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June 2010 | Volume 3, Issue #12

In This Issue
The Jazz Insight of the Month
Consider Training as a Professional Coach
Invite Jazz to Help You Build Community
The Cellar Jazz Club
Quick Links
How you express your 'being' will determine the positive or negative impact of your management/leadership and the quality of your teams.  Influence, good or bad, arises from how you show up, how you 'be', in any circumstance.  And it is you, and only you, who ultimately chooses the soulset, since the soul is the integrating centre of all your energy, from which your influence is expressed.  
Book Robert Sutton
On May 28, Robert I Sutton wrote a short article on the Harvard Business Review Blog outlining his views on the mindset (think soulset) of good managers/leaders.  Sutton teaches at Stanford and is a leading thinker in the field of evidence-based management.  He identifies 12 attitudes that mix and mingle in the souls of those who help others think better, decide better, and act better.  Here they are: 
  1. I have a flawed and incomplete understanding of what it is like to work for me.
  2. My success - and that of my people - depends largely on being the master of obvious and mundane things, not on magical, obscure, or breakthrough ideas or methods. 
  3. Having ambitious and well-defined goals is important, but it is useless to think about them much. My job is to focus on the small wins that enable my people to make a little progress every day.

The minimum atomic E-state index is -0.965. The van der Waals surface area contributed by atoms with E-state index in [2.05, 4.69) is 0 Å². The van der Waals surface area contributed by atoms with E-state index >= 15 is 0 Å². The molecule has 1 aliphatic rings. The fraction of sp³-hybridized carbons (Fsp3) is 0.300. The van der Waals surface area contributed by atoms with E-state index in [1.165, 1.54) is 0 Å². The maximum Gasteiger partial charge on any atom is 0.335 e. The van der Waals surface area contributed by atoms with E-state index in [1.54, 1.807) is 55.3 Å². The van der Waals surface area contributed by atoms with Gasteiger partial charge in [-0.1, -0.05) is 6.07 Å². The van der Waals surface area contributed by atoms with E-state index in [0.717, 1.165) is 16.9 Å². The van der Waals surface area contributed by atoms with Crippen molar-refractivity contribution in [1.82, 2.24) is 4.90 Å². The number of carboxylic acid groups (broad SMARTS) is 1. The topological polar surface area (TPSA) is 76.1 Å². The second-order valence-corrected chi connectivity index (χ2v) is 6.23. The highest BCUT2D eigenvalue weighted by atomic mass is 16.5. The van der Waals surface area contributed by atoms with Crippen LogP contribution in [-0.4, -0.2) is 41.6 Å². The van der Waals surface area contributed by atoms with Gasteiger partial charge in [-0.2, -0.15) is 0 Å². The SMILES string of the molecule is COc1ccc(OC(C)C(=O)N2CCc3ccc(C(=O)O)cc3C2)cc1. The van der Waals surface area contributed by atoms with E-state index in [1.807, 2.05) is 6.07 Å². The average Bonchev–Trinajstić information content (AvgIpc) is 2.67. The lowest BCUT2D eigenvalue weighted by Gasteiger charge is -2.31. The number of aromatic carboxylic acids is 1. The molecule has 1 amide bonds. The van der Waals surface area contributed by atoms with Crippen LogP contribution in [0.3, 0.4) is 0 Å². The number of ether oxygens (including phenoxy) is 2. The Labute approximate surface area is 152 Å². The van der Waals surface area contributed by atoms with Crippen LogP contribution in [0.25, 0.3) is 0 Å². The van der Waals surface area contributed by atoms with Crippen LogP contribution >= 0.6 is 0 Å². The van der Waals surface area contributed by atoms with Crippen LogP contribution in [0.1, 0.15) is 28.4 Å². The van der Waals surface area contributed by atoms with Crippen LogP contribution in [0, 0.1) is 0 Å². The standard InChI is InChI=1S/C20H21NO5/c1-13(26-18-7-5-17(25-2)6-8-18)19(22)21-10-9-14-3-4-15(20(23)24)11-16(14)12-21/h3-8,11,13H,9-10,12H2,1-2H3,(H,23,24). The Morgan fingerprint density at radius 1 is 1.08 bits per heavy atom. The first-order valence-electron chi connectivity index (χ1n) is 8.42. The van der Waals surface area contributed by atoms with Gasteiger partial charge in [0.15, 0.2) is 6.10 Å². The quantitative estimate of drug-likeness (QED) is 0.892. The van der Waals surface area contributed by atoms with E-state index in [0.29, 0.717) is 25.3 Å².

4. One of the most important, and most difficult, parts of my job is to strike the delicate balance between being too assertive and not assertive enough.
  5. My job is to serve as a human shield, to protect my people from external intrusions, distractions, and idiocy of every stripe - and to avoid imposing my own idiocy on them as well. 
  6. I strive to be confident enough to convince people that I am in charge, but humble enough to realize that I am often going to be wrong.
  7. I aim to fight as if I am right, and listen as if I am wrong - and to teach my people to do the same thing.
  8.  One of the best tests of my leadership - and my organization - is "what happens after people make a mistake?"
  9. Innovation is crucial to every team and organization. So my job is to encourage my people to generate and test all kinds of new ideas. But it is also my job to help them kill off all the bad ideas we generate, and most of the good ideas, too.
  10. Bad is stronger than good. It is more important to eliminate the negative than to accentuate the positive.
  11. How I do things is as important as what I do.
  12. Because I wield power over others, I am at great risk of acting like an insensitive jerk - and not realizing it.
I see three crucial themes running through Sutton's list. 
First, your influence as a manager/leader depends on how you are with others.  It's not primarily about what you do, or what you have, but how you are.  Your 'being' is the quality over which you have the most control and how you practice and exercise that self-control is the key indicator of how good a manager/leader you will be. 
Second, how you are with others shows up most clearly in the ordinary, day-to-day interactions with your colleagues.  It's how you sound one conversation after another.  It's the vibe you create and invite when you are in the room.  Your 'being' leaves a wake.  Does it overwhelm, underwhelm, or inspire?